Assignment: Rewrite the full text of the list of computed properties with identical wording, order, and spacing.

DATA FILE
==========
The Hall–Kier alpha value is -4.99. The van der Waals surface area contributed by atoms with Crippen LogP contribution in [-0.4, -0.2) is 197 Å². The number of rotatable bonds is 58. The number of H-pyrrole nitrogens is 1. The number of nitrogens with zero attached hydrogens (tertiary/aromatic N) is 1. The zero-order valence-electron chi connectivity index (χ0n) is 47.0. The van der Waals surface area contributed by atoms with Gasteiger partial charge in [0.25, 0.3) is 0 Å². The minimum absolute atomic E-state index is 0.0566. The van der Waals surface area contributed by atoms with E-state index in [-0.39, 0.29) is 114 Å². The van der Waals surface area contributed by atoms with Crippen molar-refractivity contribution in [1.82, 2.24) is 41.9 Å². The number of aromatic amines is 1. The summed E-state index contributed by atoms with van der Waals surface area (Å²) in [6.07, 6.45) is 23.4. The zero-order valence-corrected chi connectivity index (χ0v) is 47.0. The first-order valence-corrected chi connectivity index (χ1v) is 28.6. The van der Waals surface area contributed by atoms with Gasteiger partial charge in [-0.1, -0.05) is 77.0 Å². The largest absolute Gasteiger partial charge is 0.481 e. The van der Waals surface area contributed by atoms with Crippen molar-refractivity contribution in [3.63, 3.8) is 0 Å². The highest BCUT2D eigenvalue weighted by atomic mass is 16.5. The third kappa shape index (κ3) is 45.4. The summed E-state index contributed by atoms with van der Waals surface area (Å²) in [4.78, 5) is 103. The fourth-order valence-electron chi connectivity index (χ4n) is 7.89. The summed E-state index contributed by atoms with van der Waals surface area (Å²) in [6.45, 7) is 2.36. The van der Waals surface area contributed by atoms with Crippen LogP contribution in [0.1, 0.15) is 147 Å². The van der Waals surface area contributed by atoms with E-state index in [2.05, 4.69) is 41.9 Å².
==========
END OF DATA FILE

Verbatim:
The Hall–Kier alpha value is -4.99. The van der Waals surface area contributed by atoms with Crippen LogP contribution in [-0.4, -0.2) is 197 Å². The number of rotatable bonds is 58. The number of H-pyrrole nitrogens is 1. The number of nitrogens with zero attached hydrogens (tertiary/aromatic N) is 1. The zero-order valence-electron chi connectivity index (χ0n) is 47.0. The van der Waals surface area contributed by atoms with Gasteiger partial charge in [0.25, 0.3) is 0 Å². The minimum absolute atomic E-state index is 0.0566. The van der Waals surface area contributed by atoms with E-state index in [-0.39, 0.29) is 114 Å². The van der Waals surface area contributed by atoms with Crippen molar-refractivity contribution in [1.82, 2.24) is 41.9 Å². The number of aromatic amines is 1. The summed E-state index contributed by atoms with van der Waals surface area (Å²) in [6.07, 6.45) is 23.4. The zero-order valence-corrected chi connectivity index (χ0v) is 47.0. The first-order valence-corrected chi connectivity index (χ1v) is 28.6. The van der Waals surface area contributed by atoms with Gasteiger partial charge in [-0.1, -0.05) is 77.0 Å². The largest absolute Gasteiger partial charge is 0.481 e. The van der Waals surface area contributed by atoms with Crippen molar-refractivity contribution in [3.63, 3.8) is 0 Å². The highest BCUT2D eigenvalue weighted by atomic mass is 16.5. The third kappa shape index (κ3) is 45.4. The summed E-state index contributed by atoms with van der Waals surface area (Å²) in [4.78, 5) is 103. The fourth-order valence-electron chi connectivity index (χ4n) is 7.89. The summed E-state index contributed by atoms with van der Waals surface area (Å²) in [6.45, 7) is 2.36. The van der Waals surface area contributed by atoms with Crippen LogP contribution in [0.1, 0.15) is 147 Å². The van der Waals surface area contributed by atoms with E-state index in [2.05, 4.69) is 41.9 Å².